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SANS NewsBites is a semiweekly high-level executive summary of the most important news articles that have been published on computer security during the last week. Each news item is very briefly summarized and includes a reference on the web for detailed information, if possible.

Spend five minutes per week to keep up with the high-level perspective of all the latest security news. New issues are delivered free every Tuesday and Friday.

Volume XIV - Issue #102

December 28, 2012


Health Care Sector Lagging Behind Others in Cybersecurity
Banking Regulator Issues Warning Regarding DDoS Attacks Against Financial Institutions
FOIA Docs Reveal NSA Industrial Control System Vulnerability Research
US Legislators Approve National Defense Authorization Act Requiring Contractors To Report Breaches


Conflicting Reports Regarding Industrial Control System Attack in Iran
GSA Awards First FedRAMP Cloud Product Certification
Senate Rejects Privacy Amendments to FISA Amendments Act
Univ. of Michigan Health System Notifies 4,000 of Data Breach
Google's Chrome 25 Will Disable Auto-Install for Extensions
Verizon Says Information Hacker Posted is Not Wireless Customer Data
Microsoft Issues Retooled OpenType Patch
Stabuniq Trojan
US Federal Agency BYOD Policies Could Include Mandatory Data Wiping Software

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Health Care Sector Lagging Behind Others in Cybersecurity (December 25, 2012)

Researchers say that the health care sector is vulnerable to a variety of cyberattacks. The industry moved quickly to embrace the benefits offered by the Internet but in doing so, exposed medical devices and computers at medical facilities to hackers, who could potentially steal patient information to commit identity fraud and even launch attacks on critical systems within hospitals. Health care "lags behind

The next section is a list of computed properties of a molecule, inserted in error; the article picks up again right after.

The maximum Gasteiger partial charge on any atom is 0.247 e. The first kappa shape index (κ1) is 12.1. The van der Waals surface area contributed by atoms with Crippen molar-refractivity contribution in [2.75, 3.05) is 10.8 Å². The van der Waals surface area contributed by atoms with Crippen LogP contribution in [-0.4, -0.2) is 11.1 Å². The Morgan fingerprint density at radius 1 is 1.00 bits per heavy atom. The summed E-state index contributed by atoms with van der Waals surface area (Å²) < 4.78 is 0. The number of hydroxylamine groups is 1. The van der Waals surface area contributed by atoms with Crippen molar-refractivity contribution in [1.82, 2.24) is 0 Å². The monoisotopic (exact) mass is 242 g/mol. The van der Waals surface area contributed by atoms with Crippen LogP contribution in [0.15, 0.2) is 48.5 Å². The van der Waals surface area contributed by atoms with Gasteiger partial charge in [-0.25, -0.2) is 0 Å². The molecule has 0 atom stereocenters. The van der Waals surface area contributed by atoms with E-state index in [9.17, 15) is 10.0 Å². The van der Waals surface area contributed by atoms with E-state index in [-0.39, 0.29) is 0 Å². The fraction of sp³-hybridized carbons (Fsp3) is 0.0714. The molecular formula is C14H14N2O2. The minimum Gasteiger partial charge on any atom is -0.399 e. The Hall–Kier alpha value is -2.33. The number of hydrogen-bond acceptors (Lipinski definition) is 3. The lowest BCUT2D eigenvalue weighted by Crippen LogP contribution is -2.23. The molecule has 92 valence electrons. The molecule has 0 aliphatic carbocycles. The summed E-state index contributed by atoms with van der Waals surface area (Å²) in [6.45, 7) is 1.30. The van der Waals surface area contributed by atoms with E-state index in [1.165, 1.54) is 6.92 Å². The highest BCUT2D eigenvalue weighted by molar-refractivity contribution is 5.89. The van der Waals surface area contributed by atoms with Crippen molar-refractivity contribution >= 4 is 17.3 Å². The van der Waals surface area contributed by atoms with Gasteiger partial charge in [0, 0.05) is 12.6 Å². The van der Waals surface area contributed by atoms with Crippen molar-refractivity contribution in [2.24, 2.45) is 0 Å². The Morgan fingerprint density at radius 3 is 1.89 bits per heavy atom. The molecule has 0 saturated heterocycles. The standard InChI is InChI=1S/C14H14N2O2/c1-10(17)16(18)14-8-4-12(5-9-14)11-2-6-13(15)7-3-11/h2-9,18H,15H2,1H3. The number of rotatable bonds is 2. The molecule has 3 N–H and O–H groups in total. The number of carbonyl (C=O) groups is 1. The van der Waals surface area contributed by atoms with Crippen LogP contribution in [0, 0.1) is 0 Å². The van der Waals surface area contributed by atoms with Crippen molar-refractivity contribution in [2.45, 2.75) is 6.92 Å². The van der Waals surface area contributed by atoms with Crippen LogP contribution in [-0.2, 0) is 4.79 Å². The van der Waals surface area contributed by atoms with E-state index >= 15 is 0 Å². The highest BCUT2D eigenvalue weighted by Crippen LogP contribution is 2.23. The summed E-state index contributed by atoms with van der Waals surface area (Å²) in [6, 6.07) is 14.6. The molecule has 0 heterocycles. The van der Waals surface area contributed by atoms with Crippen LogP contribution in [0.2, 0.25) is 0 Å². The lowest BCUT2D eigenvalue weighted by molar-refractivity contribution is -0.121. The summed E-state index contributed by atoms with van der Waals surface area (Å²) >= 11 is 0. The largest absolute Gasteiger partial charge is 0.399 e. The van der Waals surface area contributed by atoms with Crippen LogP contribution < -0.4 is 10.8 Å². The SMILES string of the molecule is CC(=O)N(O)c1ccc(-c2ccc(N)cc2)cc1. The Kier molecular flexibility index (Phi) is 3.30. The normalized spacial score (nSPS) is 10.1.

[other industries ]
in addressing known problems." Granted, medical facilities have not been the target of attacks as frequently as financial, corporate, and military networks have, but the US Department of Homeland Security (DHS) has recently become concerned that health care could prove an enticing target for hackers. The most recent cybersecurity guidance from the Food and Drug Administration, which oversees medical devices, dates to 2005.

[Editor's Note (Murray): The healthcare sector lags in use, let alone the management, of IT. Their failure to use electronic healthcare records is killing and impoverishing us. ]

Banking Regulator Issues Warning Regarding DDoS Attacks Against Financial Institutions (December 21, 2012)

The US Office of the Comptroller of the Currency (OCC) has issued an alert about the recent wave of distributed denial-of-service (DDoS) attacks against financial institutions. The alert recommends that banks maintain a "heightened sense of awareness" about the attacks and that they have strategies in place to respond to the attacks. Banks are also advised to look into their Internet service providers' (ISPs') and web-hosting vendors' response plans. Banks are also reminded of their obligation to adhere to the Federal Financial Institutions Examination Council (FFIEC) guidelines, updated in 2011, which directs the financial institutions to "use layered security to protect corporate accounts."